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We still have to Google with a capital ‘G’

Google logo black background

We still have to Google with a capital ‘G’

In news that may give Google mixed feelings, it seems the company is not quite so synonymous with internet searches as to lose its trademark on the verb ‘to Google’.

About two thirds of internet searches are conducted using Google, but this isn’t enough for the company’s name to become a generic term rather than a trademarked one, according to a U.S. court decision filed this week.

Google’s rights to own its name were challenged by a David Elliott, who had purchased hundreds of domains containing the word ‘google’. He argued that the word ‘google’ is used so frequently to refer to the act of using a search engine, it had ceased to refer to Google in particular and should be seen as an ordinary word rather than a trademark.

However, the San Francisco panel of judges disagreed with Elliott’s assertions, pointing out that verb use cannot be assumed to be generic use, and that ‘genericide’ cases like this can only be valid if they relate to a specific product or service.

The panel mulled over all kinds of usage of the term ‘Google’, ranging from its definition in the Collins English Dictionary, to its appearance in rapper T-Pain’s song ‘Bottlez’ (which contains expletives, just to forewarn you). However, the conclusion was that Google kept its trademark, and we’ll all have to keep on ‘Googling’ rather than ‘googling’.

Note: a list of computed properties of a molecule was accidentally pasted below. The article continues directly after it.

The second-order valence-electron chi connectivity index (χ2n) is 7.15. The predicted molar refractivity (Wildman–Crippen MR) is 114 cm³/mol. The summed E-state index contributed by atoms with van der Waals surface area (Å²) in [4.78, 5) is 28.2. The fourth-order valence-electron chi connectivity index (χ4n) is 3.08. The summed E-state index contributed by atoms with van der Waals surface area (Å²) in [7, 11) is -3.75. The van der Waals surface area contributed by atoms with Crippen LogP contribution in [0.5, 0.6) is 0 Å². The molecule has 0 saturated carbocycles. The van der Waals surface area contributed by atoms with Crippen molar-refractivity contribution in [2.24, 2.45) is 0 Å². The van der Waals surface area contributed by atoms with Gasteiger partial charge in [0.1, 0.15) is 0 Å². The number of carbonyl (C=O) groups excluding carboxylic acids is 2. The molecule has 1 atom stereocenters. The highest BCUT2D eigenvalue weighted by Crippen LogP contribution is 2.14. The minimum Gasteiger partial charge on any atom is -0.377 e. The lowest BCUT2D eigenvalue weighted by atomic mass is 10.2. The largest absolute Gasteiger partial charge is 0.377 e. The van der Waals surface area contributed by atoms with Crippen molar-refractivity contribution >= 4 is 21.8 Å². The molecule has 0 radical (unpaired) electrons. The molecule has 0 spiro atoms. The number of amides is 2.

Google would certainly not have been the first brand name to become accepted as a generic term. ‘Aspirin’ was originally a brand name created by chemists at German company Bayer, but is now an accepted name for acetylsalicylic acid. Vacuuming is commonly referred to as ‘hoovering’ whether we’re using a Hoover brand cleaner or not, and a speaker system is generically called a ‘tannoy’ – a point once made by Alan Partridge while dressed in a homemade zombie outfit cobbled together from travel tavern accessories.

A regular speaker at SAScon events is James Murray of Microsoft, who promotes Bing by arguing that just because we all refer to searching as ‘Googling’, it doesn’t mean Google is the best. Similar arguments might be made by the likes of Dyson or Vax about the term ‘hoovering’, especially since both sell more vacuum cleaners in the UK than Hoover.

Future years will dictate how prevalent use of the verb ‘to Google’ becomes, but it certainly seems unlikely to be replaced by ‘to Bing’ or ‘to Yahoo!’ any time soon.

John Murray

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